Senate Dems split on pro-Israel package
The Senate voted on Monday 74-19 to advance the Strengthening America’s Security in the Middle East Act of 2019 (S.1), legislation that incorporates four bipartisan bills and includes the reauthorization of the 10-year Memorandum of Understanding that was signed between the U.S. and Israel in 2016, and a measure that would empower state and local governments to counter the BDS movement.
Most Democratic Senators followed the lead of Senate Minority Leader Chuck Schumer (D-NY) in voting in favor of the motion to invoke cloture. Senate Democrats had blocked three previous attempts to reach the 60 vote threshold and stalled its progression because of the government shutdown, which ended last Friday.
Senate Majority Whip Dick Durbin (D-IL) along with Senators Kirsten Gillibrand (D-NY), Elizabeth Warren (D-MA), Bernie Sanders (I-VT), Dianne Feinstein (D-CA) and Gary Peters (D-MI) were among the 19 Democrats opposing the measure.
Sen. Amy Klobuchar (D-MN) was the only potential 2020 presidential candidate who voted to advance the package. Sen. Kamala Harris (D-CA), who was in Iowa for a live town hall meeting to kick off her presidential bid, and Sen. Cory Booker (D-NJ) missed the vote.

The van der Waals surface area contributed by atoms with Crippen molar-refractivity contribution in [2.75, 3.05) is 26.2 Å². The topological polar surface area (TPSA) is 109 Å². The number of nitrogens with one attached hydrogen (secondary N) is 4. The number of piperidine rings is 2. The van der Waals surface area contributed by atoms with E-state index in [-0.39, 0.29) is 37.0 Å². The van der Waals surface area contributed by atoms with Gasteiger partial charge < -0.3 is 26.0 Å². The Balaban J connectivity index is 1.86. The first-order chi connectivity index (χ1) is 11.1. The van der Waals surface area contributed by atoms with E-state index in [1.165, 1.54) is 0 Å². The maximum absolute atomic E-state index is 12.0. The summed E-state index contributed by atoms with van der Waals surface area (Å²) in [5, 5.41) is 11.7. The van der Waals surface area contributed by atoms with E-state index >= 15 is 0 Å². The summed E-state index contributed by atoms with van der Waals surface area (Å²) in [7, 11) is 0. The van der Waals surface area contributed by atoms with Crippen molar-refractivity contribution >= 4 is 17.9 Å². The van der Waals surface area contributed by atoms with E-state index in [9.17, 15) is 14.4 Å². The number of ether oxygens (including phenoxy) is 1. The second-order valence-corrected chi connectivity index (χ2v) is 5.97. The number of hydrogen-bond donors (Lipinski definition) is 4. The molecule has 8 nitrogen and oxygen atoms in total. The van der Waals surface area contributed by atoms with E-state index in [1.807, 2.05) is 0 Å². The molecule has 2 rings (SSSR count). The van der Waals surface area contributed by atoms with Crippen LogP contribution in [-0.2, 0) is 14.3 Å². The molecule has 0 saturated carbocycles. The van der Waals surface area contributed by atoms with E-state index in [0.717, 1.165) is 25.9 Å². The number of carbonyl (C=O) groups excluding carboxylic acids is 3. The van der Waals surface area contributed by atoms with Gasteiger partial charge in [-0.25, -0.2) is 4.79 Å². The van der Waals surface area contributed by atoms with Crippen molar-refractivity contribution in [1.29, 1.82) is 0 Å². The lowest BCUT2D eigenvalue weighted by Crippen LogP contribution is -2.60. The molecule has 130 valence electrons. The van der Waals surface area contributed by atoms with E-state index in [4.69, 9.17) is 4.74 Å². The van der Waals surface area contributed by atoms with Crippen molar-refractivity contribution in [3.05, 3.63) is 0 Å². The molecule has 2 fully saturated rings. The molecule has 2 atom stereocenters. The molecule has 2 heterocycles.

Sen. Chris Coons (D-DE), who voted in favor, explained in a statement that while he “appreciates” the wide array of opinions on the anti-BDS measure, “I also recognize that, too often, Israel’s opponents use the BDS movement to delegitimize Israel. I oppose the BDS movement, and I believe it is critical that the United States support the economic stability and political independence of Israel.” The bill, he asserted, “prevents efforts to stifle legitimate business activity between American and Israeli companies.”
Schumer told JI in a statement: “I strongly oppose the BDS movement and I believe that states, like my home state of New York, should be able to pass legislation to combat it.”
Sanders explained his vote on Twitter: “While I do not support the BDS movement, we must defend every American’s constitutional right to peacefully engage in political activity. It is clear to me that S.1 would violate Americans’ First Amendment rights.”